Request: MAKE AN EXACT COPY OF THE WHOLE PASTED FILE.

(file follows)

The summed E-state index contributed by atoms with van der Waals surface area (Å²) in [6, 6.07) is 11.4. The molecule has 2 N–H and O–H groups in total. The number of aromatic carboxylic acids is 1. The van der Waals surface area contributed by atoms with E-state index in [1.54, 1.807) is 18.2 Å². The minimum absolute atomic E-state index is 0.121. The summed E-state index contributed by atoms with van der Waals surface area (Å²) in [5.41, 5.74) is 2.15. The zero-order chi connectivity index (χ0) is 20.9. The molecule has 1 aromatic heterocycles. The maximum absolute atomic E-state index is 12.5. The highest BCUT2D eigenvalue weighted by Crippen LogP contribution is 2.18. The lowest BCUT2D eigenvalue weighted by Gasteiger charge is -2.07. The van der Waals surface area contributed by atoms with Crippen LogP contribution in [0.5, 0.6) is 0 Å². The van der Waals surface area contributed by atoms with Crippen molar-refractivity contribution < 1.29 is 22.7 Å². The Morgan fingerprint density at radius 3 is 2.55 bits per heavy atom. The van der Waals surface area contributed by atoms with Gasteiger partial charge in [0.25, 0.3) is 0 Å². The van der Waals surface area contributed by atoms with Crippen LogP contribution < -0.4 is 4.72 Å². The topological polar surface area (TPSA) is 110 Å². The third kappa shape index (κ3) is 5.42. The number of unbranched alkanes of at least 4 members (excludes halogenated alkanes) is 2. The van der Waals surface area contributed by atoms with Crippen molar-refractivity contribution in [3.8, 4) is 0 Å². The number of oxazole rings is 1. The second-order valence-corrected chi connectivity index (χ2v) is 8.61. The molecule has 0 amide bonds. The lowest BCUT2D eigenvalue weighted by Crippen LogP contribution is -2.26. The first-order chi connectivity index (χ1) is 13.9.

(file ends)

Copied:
The summed E-state index contributed by atoms with van der Waals surface area (Å²) in [6, 6.07) is 11.4. The molecule has 2 N–H and O–H groups in total. The number of aromatic carboxylic acids is 1. The van der Waals surface area contributed by atoms with E-state index in [1.54, 1.807) is 18.2 Å². The minimum absolute atomic E-state index is 0.121. The summed E-state index contributed by atoms with van der Waals surface area (Å²) in [5.41, 5.74) is 2.15. The zero-order chi connectivity index (χ0) is 20.9. The molecule has 1 aromatic heterocycles. The maximum absolute atomic E-state index is 12.5. The highest BCUT2D eigenvalue weighted by Crippen LogP contribution is 2.18. The lowest BCUT2D eigenvalue weighted by Gasteiger charge is -2.07. The van der Waals surface area contributed by atoms with Crippen LogP contribution in [0.5, 0.6) is 0 Å². The van der Waals surface area contributed by atoms with Crippen molar-refractivity contribution < 1.29 is 22.7 Å². The Morgan fingerprint density at radius 3 is 2.55 bits per heavy atom. The van der Waals surface area contributed by atoms with Gasteiger partial charge in [0.25, 0.3) is 0 Å². The van der Waals surface area contributed by atoms with Crippen LogP contribution < -0.4 is 4.72 Å². The topological polar surface area (TPSA) is 110 Å². The third kappa shape index (κ3) is 5.42. The number of unbranched alkanes of at least 4 members (excludes halogenated alkanes) is 2. The van der Waals surface area contributed by atoms with Crippen molar-refractivity contribution in [3.8, 4) is 0 Å². The number of oxazole rings is 1. The second-order valence-corrected chi connectivity index (χ2v) is 8.61. The molecule has 0 amide bonds. The lowest BCUT2D eigenvalue weighted by Crippen LogP contribution is -2.26. The first-order chi connectivity index (χ1) is 13.9.